Toolbox Talks: How SpaceX and NASA don’t think about safety

(Courtesy NASA/Bill Ingalls)

On May 27, 2020, much of the world watched with anticipation as the SpaceX Falcon 9 was set to launch and carry two NASA astronauts to the International Space Station (ISS). About 15 minutes out from the scheduled ignition time, the launch was scrubbed and rescheduled for three days later.

Imagine being the person to make that call. The entire organization has been literally counting down the months, days, hours, minutes, and seconds until the launch. Hundreds of people have been working toward the 1633 EST moment. The decision to delay the launch by three days must have come with incredible financial costs. Countless people around the world were eagerly watching. The POTUS and the VPOTUS had flown in specifically to witness the event. Two astronauts have been strapped in and patiently waiting for several hours; just itching to go. There was even a good chance the weather wouldn’t impact the mission at all. In fact, it was virtually assured that if the launch were a mere 10 minutes later it would all be clear. But you can’t wait 10 minutes. The ISS must be in an exact spot in its orbit at the precise moment of launch to rendezvous with the rocket. It’s now or wait three days until the ISS is back in the right spot.

There are a TON of influences all screaming “go, go, go” and you’re the one person who decides to say “stop.” It must have been gut-wrenching to make that decision 15 minutes before launch.

That’s exactly why the decision was made years earlier.

NASA has very strict and very clear criteria for the weather conditions that will stop a launch. Here are just a few: Do not launch if the sustained wind at the 162-ft level of the launch pad exceeds 30 mph. Do not launch for 30 minutes after lightning is observed within 10 nautical miles of the launch pad or flight path. Do not launch within 10 nautical miles of a detached thunderstorm anvil cloud.

No one tried to rationalize going ahead with the launch by saying “It’s been 29 minutes since the last lightning strike, close enough.” Or “That anvil cloud is 9.9 miles away, we should be ok.” They set some thresholds and when they were reached, they took the prescribed action. The in-the-moment decision wasn’t that hard because the decision wasn’t made under the influences of the moment. The decisions were made ahead of time to remove the pressure to rationalize risky choices. They set a plan in place to follow the data and reacted accordingly.

How often do we compromise or rationalize under the pressures of the moment? We’re coming up on the hot months. Will we be so eager to make it happen that we won’t let heat index numbers drive our in-the-moment decisions? According to OSHA the following heat index temperatures should drive the following actions:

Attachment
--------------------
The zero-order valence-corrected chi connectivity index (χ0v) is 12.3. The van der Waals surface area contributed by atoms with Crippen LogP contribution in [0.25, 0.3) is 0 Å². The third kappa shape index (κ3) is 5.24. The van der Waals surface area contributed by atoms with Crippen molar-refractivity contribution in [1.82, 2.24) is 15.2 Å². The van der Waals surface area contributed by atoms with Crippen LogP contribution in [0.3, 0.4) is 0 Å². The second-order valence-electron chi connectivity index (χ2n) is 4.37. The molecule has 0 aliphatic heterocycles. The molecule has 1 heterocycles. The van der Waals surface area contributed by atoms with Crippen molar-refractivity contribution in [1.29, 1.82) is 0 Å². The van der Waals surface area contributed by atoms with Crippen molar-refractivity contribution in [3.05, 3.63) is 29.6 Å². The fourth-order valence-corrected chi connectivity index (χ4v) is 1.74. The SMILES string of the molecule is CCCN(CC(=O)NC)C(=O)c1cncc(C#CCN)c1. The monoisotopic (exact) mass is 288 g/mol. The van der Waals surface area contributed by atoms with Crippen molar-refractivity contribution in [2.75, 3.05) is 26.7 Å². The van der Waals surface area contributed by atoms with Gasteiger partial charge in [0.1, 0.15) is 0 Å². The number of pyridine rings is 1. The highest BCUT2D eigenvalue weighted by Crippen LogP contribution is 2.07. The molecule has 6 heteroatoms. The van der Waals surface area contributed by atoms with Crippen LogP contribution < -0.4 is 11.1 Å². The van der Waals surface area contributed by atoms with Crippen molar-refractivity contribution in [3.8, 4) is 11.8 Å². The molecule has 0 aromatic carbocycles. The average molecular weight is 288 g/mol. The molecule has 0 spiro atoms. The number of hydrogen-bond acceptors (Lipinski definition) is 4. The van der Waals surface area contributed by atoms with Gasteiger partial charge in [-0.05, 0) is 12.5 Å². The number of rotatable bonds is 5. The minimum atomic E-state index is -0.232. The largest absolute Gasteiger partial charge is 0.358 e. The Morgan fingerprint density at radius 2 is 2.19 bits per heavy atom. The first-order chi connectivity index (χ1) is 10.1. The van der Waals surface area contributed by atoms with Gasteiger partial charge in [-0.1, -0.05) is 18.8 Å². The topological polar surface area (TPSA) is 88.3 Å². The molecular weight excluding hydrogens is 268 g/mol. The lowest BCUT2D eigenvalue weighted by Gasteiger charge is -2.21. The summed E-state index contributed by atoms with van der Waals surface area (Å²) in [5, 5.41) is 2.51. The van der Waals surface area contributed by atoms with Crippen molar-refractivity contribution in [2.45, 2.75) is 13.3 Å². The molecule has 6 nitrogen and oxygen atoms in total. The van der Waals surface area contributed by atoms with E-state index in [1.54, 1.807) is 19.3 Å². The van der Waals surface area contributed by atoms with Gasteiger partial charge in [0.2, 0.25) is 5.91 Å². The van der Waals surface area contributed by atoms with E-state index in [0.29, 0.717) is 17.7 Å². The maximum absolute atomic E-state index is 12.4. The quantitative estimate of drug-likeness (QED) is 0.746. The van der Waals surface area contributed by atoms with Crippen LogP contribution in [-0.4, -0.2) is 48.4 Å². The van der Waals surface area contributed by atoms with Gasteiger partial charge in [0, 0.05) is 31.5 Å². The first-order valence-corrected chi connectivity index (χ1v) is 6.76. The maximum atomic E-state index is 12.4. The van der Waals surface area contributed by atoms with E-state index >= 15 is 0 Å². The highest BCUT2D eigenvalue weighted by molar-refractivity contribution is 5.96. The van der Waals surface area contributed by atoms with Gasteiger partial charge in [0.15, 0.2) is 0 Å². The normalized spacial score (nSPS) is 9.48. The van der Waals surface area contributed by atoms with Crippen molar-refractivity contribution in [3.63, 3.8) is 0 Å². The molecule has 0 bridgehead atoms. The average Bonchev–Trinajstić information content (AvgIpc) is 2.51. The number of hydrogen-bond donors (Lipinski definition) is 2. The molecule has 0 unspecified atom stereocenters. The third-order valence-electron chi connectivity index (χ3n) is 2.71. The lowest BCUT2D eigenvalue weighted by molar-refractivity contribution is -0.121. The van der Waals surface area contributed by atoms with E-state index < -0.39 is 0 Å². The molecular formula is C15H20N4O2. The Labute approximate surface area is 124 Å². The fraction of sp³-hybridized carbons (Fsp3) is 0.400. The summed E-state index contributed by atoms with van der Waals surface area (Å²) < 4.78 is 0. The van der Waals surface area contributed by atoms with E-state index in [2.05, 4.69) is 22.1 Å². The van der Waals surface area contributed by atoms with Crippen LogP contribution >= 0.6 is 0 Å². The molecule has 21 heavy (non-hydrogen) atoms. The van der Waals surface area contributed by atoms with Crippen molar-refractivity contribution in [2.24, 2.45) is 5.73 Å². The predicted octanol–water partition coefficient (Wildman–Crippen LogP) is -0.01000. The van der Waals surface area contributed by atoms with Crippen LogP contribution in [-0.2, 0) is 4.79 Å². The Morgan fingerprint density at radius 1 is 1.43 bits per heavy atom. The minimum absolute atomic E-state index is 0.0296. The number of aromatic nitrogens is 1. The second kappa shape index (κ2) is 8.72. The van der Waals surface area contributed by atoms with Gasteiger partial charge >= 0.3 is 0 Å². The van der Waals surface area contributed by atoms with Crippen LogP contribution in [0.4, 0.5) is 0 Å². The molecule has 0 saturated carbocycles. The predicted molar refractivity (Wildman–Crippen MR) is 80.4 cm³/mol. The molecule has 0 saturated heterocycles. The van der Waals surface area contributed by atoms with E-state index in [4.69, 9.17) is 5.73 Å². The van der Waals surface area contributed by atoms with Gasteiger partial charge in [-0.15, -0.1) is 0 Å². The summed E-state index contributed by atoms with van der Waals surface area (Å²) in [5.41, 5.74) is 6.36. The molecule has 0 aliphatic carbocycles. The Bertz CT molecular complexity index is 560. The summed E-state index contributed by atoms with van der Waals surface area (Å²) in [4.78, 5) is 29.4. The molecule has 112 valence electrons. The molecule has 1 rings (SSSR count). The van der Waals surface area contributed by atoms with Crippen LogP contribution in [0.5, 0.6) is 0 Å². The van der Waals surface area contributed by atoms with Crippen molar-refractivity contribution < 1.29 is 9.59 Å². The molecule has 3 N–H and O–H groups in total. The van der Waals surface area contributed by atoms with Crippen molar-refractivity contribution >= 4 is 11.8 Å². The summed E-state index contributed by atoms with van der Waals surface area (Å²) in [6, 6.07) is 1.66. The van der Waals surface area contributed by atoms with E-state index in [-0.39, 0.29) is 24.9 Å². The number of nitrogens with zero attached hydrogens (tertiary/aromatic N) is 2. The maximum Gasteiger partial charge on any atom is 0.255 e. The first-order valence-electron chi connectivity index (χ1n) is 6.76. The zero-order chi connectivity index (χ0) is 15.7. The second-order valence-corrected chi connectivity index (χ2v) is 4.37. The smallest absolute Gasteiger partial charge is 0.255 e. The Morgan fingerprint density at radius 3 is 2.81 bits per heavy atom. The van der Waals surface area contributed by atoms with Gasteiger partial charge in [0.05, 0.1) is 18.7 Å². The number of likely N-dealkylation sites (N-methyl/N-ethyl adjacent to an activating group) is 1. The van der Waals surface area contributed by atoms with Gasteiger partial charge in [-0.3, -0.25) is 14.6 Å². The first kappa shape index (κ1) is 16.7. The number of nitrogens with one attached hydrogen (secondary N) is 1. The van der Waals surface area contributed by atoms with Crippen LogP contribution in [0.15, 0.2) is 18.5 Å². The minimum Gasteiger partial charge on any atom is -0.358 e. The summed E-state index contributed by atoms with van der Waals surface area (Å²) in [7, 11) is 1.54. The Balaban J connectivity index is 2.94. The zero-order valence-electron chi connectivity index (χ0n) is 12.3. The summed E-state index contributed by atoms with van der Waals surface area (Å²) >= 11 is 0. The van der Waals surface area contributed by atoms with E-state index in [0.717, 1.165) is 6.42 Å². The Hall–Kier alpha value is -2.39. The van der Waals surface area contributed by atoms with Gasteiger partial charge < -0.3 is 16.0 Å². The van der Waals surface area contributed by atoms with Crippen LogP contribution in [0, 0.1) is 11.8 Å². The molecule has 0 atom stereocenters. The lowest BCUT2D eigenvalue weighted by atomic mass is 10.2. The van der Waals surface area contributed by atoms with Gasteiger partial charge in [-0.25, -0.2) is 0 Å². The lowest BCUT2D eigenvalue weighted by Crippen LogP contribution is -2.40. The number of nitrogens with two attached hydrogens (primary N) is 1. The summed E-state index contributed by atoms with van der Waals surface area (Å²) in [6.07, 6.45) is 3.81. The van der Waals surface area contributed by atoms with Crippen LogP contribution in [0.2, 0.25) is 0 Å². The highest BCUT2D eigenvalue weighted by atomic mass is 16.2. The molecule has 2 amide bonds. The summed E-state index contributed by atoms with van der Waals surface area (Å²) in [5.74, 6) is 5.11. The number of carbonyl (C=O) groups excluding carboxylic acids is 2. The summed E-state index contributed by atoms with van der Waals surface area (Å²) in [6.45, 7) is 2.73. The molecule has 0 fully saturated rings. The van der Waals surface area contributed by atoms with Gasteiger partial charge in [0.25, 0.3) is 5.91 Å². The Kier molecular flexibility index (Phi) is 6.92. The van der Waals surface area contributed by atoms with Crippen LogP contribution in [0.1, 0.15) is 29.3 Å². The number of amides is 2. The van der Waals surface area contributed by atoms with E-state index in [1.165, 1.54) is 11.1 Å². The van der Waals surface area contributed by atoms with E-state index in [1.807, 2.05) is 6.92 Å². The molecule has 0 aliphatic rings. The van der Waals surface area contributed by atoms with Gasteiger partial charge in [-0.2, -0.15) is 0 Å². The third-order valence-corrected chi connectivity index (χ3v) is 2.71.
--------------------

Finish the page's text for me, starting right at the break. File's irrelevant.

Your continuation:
• <91⁰ F—Provide drinking water, ensure medical services are available, plan ahead for higher temperatures, wear sunscreen, and acclimatize workers.

• 91⁰ F to 103⁰ F—Encourage workers to drink 4 cups of water per hour, review heat related illness training with workers, provide frequent breaks in cool shaded areas, acclimatize workers, and instruct peers and supervisors to watch for signs of heat illnesses.

• 103⁰ F to 115⁰F—Alert workers of high risk conditions, continue drinking 4 cups of water per hour, limit physical exertion, establish and enforce work/rest schedules, adjust work activities, use cooling techniques, and watch and communicate with workers at all times.

>115⁰ F—Reschedule non-essential activities, move essential work to the coolest part of the day, alert workers of extreme hazards, establish a water drinking schedule of 4 cups of water per hour, enforce work/rest schedule, conduct physiological monitoring (pulses, temperatures, etc.), and stop essential work if control methods are inadequate or unavailable.

Decide now that when you hit a number, you take the action. Don’t rationalize or compromise; let the numbers decide your course of action so you don’t have to think about it. NASA didn’t think about safety and scrubbing the launch, because they decided to watch the data and respond per the plan that was put in place without the pressures of the moment. They stopped work, regrouped, and had a successful launch three days later when the weather allowed it.

Toolbox Talks offers quick insights and thoughts to use for your toolbox (tailboard) talks. Dave Sowers is a founding member of Knowledge Vine, a veteran-owned human performance training and consulting organization that strives to reduce the frequency and severity of human errors in the workplace. He has almost 30 years of experience in power generation and the utility industry. He is a veteran of U.S. Navy Nuclear Power Program and holds a bachelor’s degree in resources management and a master’s degree in both management and emergency management and homeland security.